A sermon by Kim Fabricius
Once again (for the twenty-eighth time), I have read, studied and prayed the Christmas stories so that I could preach to you this morning. Here’s the deal for 2009.
Matthew’s Gospel. Written by a Jew, it focuses on Joseph, who must do a lot of sleeping because, like his coat-of-many-colours namesake, he does a lot of dreaming. Babylonian sages follow a star to Jerusalem, and then start asking questions about a neonatal king. Now when you consider (a) that the Jews didn’t like Babylonians, their one-time conquerors, and (b) that the Jews already had a king, who wouldn’t take kindly to a rival – well, nosing around for a successor to the throne was actually a pretty dumb thing for wise guys to do. And sure enough, the hateful Herod calls for his hit men and, all swords slashing, children die and mothers weep. A shambles.
Then there is Luke’s Gospel. Written by a Gentile, and narrated with a quite orchestral elegance, it focuses on Mary, who, like Joan Baez, is a feisty singer of protest songs. Emperor Augustus takes a census – to collect taxes, to invest in weapons, to oil his war machine – while august angels put on a lightshow and do an open-air gig for peace – for yokels. Then a pious old bloke named Simeon praises the Lord – but prophesies maternal grief; and an old Temple groupie named Anna cries, “Free at last! Free at last! Thank God Almighty, we are free at least!” Not much youth work going on in Jerusalem, is there?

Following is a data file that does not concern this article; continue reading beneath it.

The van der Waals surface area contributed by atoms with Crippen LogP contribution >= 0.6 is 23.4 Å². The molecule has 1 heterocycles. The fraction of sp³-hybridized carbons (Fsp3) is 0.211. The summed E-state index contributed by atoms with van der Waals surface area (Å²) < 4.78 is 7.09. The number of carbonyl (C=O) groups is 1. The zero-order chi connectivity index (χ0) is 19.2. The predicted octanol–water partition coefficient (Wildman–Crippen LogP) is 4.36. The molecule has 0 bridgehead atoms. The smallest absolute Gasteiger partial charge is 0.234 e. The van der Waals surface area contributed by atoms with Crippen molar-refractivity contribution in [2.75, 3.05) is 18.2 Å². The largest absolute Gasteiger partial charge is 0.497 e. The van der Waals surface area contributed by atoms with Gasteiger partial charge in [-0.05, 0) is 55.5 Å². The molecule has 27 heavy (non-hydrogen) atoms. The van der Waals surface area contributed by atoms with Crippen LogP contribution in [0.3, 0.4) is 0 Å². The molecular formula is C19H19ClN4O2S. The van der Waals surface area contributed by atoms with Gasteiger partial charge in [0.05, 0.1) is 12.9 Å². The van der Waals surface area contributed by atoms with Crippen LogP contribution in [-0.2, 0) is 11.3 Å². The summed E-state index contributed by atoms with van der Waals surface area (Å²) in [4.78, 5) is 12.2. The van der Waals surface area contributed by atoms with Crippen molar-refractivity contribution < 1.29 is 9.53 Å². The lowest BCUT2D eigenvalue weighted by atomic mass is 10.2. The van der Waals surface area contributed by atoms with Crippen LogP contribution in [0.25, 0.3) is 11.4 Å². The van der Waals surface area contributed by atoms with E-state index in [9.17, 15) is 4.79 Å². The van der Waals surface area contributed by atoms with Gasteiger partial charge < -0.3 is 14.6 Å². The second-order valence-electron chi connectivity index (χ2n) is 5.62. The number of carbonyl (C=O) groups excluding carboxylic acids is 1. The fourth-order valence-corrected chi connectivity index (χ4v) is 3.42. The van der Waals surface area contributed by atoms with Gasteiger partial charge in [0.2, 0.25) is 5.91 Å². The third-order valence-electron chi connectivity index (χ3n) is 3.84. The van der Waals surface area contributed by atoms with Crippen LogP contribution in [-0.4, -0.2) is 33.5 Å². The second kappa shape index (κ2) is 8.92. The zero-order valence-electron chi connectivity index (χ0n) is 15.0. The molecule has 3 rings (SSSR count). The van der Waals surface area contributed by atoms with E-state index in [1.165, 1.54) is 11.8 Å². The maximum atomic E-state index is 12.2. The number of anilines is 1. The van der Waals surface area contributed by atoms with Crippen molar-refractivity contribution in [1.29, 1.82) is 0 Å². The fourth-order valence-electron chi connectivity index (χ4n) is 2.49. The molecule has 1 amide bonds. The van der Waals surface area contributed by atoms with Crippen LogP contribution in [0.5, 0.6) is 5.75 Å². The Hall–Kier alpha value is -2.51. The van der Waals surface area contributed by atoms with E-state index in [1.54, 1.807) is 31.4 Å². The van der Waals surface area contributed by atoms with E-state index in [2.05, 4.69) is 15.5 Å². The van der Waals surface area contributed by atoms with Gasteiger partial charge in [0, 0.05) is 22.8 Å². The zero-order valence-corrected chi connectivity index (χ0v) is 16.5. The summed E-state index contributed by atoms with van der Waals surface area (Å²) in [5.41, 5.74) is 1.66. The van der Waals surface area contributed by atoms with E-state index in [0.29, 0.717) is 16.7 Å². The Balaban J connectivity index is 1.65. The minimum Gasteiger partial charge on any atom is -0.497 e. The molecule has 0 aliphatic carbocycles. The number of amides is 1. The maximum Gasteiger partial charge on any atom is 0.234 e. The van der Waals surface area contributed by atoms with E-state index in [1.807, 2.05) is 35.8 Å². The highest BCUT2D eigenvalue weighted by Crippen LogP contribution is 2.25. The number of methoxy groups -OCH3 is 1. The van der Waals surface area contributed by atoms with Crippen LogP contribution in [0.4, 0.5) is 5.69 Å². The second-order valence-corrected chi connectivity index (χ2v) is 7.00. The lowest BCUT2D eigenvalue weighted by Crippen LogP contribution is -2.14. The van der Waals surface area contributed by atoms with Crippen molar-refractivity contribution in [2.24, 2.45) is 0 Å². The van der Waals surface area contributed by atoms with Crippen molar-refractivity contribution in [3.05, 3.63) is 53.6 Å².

Finally, John’s Gospel. At once very Jewish and very Greek, with one heck of an overture, announcing great themes – light and darkness, life and truth, grace and glory – and focussing on the Logos, “the Word”, with tightly controlled verses rising to a crescendo: “The Word became flesh and lived among us” (John 1:14). Scholars love it. But “us” didn’t get it: the world didn’t get it, the Jews didn’t get it, nobody got it, really, except for a handful of the born-again. A handful? That’s it?
So I’ve read, marked, and inwardly digested the old stories, and I’ve come to a conclusion. To be honest, it’s a conclusion I reached long ago, but I’ve been reluctant to share it with you, because it’s not the kind of thing that ministers usually tell their congregations. But, hey, it’s Christmas, so let’s throw caution to the cold winds. My conclusion is this: God is an idiot. An absolute idiot. I mean of all the idiotic things – Christmas. The only thing I’ll give God is consistency. Look at the record: the Lord’s got form – he’s spent the whole of history acting like an idiot. No one in his right mind would do the things that God has done to redeem the world. Yep, God is an idiot.
Here is some homework for you. Later today (if you’re still sober), take a look at the very beginning of Matthew’s gospel, King Jimmy’s “begats”, the family tree of Jesus. I suspect you’d expect to find a “now let us praise famous men” kind of litany. Not a bit of it. There are three sections. The first section is all about people obsessed with sex. The second section is all about people who are pathologically violent. In the third section things get better – or do they? It’s hard to tell, because most of the people listed cannot be found anywhere in the Old Testament, and, to be frank, it looks like Matthew is making it up as he goes along. So meet the ancestors: fornicators, killers, and impostors. Nice one, God.